Purim with the cows

What blew me away about the synagogue wasn’t the painting on the wall of the old Moroccan rebbe Meier Baal Ness, which I had never seen anywhere else — noteven in Sephardic synagogues — and which brought back memories of going on pilgrimages with my family as a child in Morocco.

Nor was it the charity baskets — one at the entrance of the shul that contained food for a homeless shelter, the other in the back of the shul that was part of a bat mitzvah charity project.

Nor was it the megillah reading by a Portuguese Jew with a melodic style and Ladino enunciation I had not heard before.

No, those things were interesting and aroused my curiosity, but what really blew me away were the cows.

Hundreds of cows.

Cows that I saw as I drove for miles through the rugged farmlands of Central Oregon before reaching a dirt road that took me to a little synagogue planted right in the middle of five acres of prairie desert.

It was a shul called Shalom Bayit, the pride and joy of the Jewish Community of Central Oregon.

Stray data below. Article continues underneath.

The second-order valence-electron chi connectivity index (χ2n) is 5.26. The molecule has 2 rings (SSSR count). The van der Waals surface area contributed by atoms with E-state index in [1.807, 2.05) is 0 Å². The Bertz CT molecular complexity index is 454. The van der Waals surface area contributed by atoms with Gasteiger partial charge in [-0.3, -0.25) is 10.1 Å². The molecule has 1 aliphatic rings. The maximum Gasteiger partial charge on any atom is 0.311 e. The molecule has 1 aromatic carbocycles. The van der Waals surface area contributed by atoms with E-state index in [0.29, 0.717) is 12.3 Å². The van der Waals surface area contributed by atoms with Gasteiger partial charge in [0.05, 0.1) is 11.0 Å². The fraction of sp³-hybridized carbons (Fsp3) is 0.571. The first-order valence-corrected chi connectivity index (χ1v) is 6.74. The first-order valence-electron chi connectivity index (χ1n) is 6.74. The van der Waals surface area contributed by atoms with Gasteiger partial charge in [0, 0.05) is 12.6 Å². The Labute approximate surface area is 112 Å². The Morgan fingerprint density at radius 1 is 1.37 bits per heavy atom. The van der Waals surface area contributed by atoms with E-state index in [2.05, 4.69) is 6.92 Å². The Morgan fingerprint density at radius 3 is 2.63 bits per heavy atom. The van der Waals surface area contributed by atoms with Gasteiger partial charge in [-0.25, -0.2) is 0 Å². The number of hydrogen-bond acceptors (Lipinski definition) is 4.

The first person who greeted my daughter and me was a man in his mid-50s dressed in drag, with a bright green wig, lots of jewelry and a pretty red dress with an open back. His name was Rabbi Jay Shupack, and he reminded me that everyone must get dressed up on Purim and be really silly. He wasn’t too impressed with the clown bowtie I was wearing on my all-white outfit, so he quickly rummaged through a basket of costume hats and offered me a few.

This was my introduction to the little Jewish community of Bend, Ore., where my daughter Shanni goes to school and where I found myself last week searching for a Purmim party and a megillah reading — 700 miles and a few worlds away from Pico Boulevard.